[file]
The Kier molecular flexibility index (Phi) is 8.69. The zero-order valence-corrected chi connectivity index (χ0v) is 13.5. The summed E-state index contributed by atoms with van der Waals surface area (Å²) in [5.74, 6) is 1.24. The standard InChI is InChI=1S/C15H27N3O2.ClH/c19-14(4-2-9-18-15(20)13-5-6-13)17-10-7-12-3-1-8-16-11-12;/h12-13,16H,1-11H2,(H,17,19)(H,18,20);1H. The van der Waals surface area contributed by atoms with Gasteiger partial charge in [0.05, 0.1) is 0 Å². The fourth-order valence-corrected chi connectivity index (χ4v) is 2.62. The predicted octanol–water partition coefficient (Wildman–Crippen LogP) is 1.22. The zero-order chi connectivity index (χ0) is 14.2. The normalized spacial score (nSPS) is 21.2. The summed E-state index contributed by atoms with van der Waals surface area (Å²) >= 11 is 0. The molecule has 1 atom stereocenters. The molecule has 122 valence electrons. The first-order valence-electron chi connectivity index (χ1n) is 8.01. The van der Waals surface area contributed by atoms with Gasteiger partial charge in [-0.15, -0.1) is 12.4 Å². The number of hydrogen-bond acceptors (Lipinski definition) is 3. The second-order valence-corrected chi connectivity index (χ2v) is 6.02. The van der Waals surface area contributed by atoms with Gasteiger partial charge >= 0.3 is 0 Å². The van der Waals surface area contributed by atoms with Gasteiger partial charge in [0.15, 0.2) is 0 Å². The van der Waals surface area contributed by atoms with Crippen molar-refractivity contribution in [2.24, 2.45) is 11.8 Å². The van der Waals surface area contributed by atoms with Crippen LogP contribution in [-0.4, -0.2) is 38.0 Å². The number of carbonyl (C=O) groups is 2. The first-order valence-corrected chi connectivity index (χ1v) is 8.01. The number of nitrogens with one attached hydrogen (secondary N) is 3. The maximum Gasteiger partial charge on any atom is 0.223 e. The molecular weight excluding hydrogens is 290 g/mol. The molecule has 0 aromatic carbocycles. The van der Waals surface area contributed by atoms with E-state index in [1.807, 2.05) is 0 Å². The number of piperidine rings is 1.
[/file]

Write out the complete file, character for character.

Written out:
The Kier molecular flexibility index (Phi) is 8.69. The zero-order valence-corrected chi connectivity index (χ0v) is 13.5. The summed E-state index contributed by atoms with van der Waals surface area (Å²) in [5.74, 6) is 1.24. The standard InChI is InChI=1S/C15H27N3O2.ClH/c19-14(4-2-9-18-15(20)13-5-6-13)17-10-7-12-3-1-8-16-11-12;/h12-13,16H,1-11H2,(H,17,19)(H,18,20);1H. The van der Waals surface area contributed by atoms with Gasteiger partial charge in [0.05, 0.1) is 0 Å². The fourth-order valence-corrected chi connectivity index (χ4v) is 2.62. The predicted octanol–water partition coefficient (Wildman–Crippen LogP) is 1.22. The zero-order chi connectivity index (χ0) is 14.2. The normalized spacial score (nSPS) is 21.2. The summed E-state index contributed by atoms with van der Waals surface area (Å²) >= 11 is 0. The molecule has 1 atom stereocenters. The molecule has 122 valence electrons. The first-order valence-electron chi connectivity index (χ1n) is 8.01. The van der Waals surface area contributed by atoms with Gasteiger partial charge in [-0.15, -0.1) is 12.4 Å². The number of hydrogen-bond acceptors (Lipinski definition) is 3. The second-order valence-corrected chi connectivity index (χ2v) is 6.02. The van der Waals surface area contributed by atoms with Gasteiger partial charge >= 0.3 is 0 Å². The van der Waals surface area contributed by atoms with Gasteiger partial charge in [0.15, 0.2) is 0 Å². The van der Waals surface area contributed by atoms with Crippen molar-refractivity contribution in [2.24, 2.45) is 11.8 Å². The van der Waals surface area contributed by atoms with Crippen LogP contribution in [-0.4, -0.2) is 38.0 Å². The number of carbonyl (C=O) groups is 2. The first-order valence-corrected chi connectivity index (χ1v) is 8.01. The number of nitrogens with one attached hydrogen (secondary N) is 3. The maximum Gasteiger partial charge on any atom is 0.223 e. The molecular weight excluding hydrogens is 290 g/mol. The molecule has 0 aromatic carbocycles. The van der Waals surface area contributed by atoms with E-state index in [1.807, 2.05) is 0 Å². The number of piperidine rings is 1.